UMEM Educational Pearls

Category: Critical Care

Title: Posterior Reversible Encephalopathy Syndrome

Keywords: PRES, hypertensive crisis, seizures, visual loss, ecclampsia, hypertensive emergency, cyclopsporine, tacrolimus (PubMed Search)

Posted: 1/4/2011 by Haney Mallemat, MD
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Posterior reversible encephalopathy syndrome (PRES) is a syndrome of visual loss, headache, altered mental status, and seizures, typically with severe hypertension. PRES usually occurs with hypertensive encephalopathy or ecclampsia, although cyclosporin and tacrolimus use have been implicated. 

PRES is due to a combination of endothelial damage, impaired auto-regulation and increased cerebral perfusion pressure. Classic CT and MRI findings are parietal-occipital, cerebellar, or brainstem cortical and subcortical edema.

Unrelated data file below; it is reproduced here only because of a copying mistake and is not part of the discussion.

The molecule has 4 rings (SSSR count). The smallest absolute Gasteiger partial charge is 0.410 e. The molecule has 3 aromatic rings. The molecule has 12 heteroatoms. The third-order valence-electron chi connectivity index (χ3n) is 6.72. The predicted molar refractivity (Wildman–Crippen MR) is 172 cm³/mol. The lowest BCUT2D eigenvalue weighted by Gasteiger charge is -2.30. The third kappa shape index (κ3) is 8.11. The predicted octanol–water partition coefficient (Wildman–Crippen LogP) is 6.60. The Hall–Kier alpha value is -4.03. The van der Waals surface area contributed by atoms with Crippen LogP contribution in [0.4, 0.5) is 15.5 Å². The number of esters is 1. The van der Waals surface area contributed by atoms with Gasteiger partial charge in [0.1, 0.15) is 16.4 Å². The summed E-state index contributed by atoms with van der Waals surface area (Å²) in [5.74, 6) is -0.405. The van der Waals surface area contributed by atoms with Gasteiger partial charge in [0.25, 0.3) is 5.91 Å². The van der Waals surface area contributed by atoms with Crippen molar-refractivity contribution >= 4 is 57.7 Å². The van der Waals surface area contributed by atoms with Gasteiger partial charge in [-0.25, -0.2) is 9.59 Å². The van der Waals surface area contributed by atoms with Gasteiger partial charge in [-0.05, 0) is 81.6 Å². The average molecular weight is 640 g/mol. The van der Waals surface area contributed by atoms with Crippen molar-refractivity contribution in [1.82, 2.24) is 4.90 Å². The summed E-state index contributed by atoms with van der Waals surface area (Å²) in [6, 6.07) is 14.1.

Early recognition and symptomatic treatment is key; IV anti-hypertensives (hypertensive encephalopathy), anti-epileptics (seizures), IV magnesium and emergent delivery (ecclampsia), and discontinuing offending medications (cyclosporin and tacrolimus).  


With treatment, partial to complete recovery is normal, although residual neurological and visual deficits may persist.


Pula, J. Posterior reversible encephalopathy syndrome. Current Opinion in Ophthalmology. 2008 vol. 19 (6) pp. 479-84